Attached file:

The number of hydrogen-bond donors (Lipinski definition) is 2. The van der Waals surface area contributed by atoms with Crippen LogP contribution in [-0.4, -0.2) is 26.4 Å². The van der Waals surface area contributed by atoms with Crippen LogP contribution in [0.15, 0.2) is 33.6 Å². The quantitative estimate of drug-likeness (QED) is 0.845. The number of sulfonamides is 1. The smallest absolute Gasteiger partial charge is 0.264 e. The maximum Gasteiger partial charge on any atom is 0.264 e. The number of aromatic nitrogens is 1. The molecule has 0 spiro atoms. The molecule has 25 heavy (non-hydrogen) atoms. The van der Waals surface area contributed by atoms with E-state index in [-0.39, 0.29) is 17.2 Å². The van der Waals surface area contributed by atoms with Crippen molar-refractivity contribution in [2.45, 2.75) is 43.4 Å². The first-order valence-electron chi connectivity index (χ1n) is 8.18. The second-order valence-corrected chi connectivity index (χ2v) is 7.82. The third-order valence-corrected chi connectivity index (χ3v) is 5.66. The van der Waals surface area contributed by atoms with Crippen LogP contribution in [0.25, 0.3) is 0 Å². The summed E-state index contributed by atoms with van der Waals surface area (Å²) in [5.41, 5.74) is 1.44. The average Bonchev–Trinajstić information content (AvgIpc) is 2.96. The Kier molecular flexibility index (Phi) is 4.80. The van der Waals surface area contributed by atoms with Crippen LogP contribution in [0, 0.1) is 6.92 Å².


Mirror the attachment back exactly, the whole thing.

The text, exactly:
The number of hydrogen-bond donors (Lipinski definition) is 2. The van der Waals surface area contributed by atoms with Crippen LogP contribution in [-0.4, -0.2) is 26.4 Å². The van der Waals surface area contributed by atoms with Crippen LogP contribution in [0.15, 0.2) is 33.6 Å². The quantitative estimate of drug-likeness (QED) is 0.845. The number of sulfonamides is 1. The smallest absolute Gasteiger partial charge is 0.264 e. The maximum Gasteiger partial charge on any atom is 0.264 e. The number of aromatic nitrogens is 1. The molecule has 0 spiro atoms. The molecule has 25 heavy (non-hydrogen) atoms. The van der Waals surface area contributed by atoms with E-state index in [-0.39, 0.29) is 17.2 Å². The van der Waals surface area contributed by atoms with Crippen molar-refractivity contribution in [2.45, 2.75) is 43.4 Å². The first-order valence-electron chi connectivity index (χ1n) is 8.18. The second-order valence-corrected chi connectivity index (χ2v) is 7.82. The third-order valence-corrected chi connectivity index (χ3v) is 5.66. The van der Waals surface area contributed by atoms with Crippen LogP contribution in [0.25, 0.3) is 0 Å². The summed E-state index contributed by atoms with van der Waals surface area (Å²) in [5.41, 5.74) is 1.44. The average Bonchev–Trinajstić information content (AvgIpc) is 2.96. The Kier molecular flexibility index (Phi) is 4.80. The van der Waals surface area contributed by atoms with Crippen LogP contribution in [0, 0.1) is 6.92 Å².